This is a beautiful documentary--even when it becomes painful to watch--the journey remains hopeful and magical.
Since Honig was a poet, Berliner felt it was important to honor his cousin's memory by making the film an exploration into the life of a poet, and his film was conceived in poetic terms. "Poets' lives are not arbitrary," Berliner states. "For poets, it's all or nothing. They are the translators of human experience. They're the people we turn to in order to put words and images to the feelings, emotions and experiences we don't understand or know how to deal with. He even says at one point in the film,
'What you're doing is like writing a poem. You're changing what people are thinking and making them think what you want them to think.' So I felt challenged to make a work of cinematic poetry because of who Edwin was. And not only do I believe that Edwin was a poet right through his last day of life, but I realized Edwin was experiencing what might otherwise be called 'A Poet's Alzheimer's.'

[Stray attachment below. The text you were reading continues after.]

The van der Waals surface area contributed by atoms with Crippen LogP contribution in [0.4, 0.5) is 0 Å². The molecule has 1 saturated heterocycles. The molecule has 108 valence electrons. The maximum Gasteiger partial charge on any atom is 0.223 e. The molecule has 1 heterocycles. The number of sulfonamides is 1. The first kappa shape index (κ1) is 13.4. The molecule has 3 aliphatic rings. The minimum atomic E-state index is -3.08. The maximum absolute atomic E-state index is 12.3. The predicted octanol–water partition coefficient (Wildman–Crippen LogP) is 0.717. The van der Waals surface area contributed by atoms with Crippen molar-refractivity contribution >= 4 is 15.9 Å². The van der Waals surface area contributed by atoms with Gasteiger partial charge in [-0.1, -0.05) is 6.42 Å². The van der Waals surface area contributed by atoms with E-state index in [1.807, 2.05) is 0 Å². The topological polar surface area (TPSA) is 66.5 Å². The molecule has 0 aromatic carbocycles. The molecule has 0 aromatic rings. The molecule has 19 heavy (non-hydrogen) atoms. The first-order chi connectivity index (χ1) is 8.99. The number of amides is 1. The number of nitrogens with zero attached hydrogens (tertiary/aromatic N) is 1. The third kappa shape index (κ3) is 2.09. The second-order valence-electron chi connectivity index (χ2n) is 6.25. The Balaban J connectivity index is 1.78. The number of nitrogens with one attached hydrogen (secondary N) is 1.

This documentary highlights the unique journey of a mysterious diagnosis. I have never been a fan of continually interrogating patients with dementia. A barrage of frightening questions, "Do you know who I am?" "What day is it?"-- to what purpose? Perhaps rather than thinking about memory as a construct, they are just living it. Acting out an activity that is limited by its definition.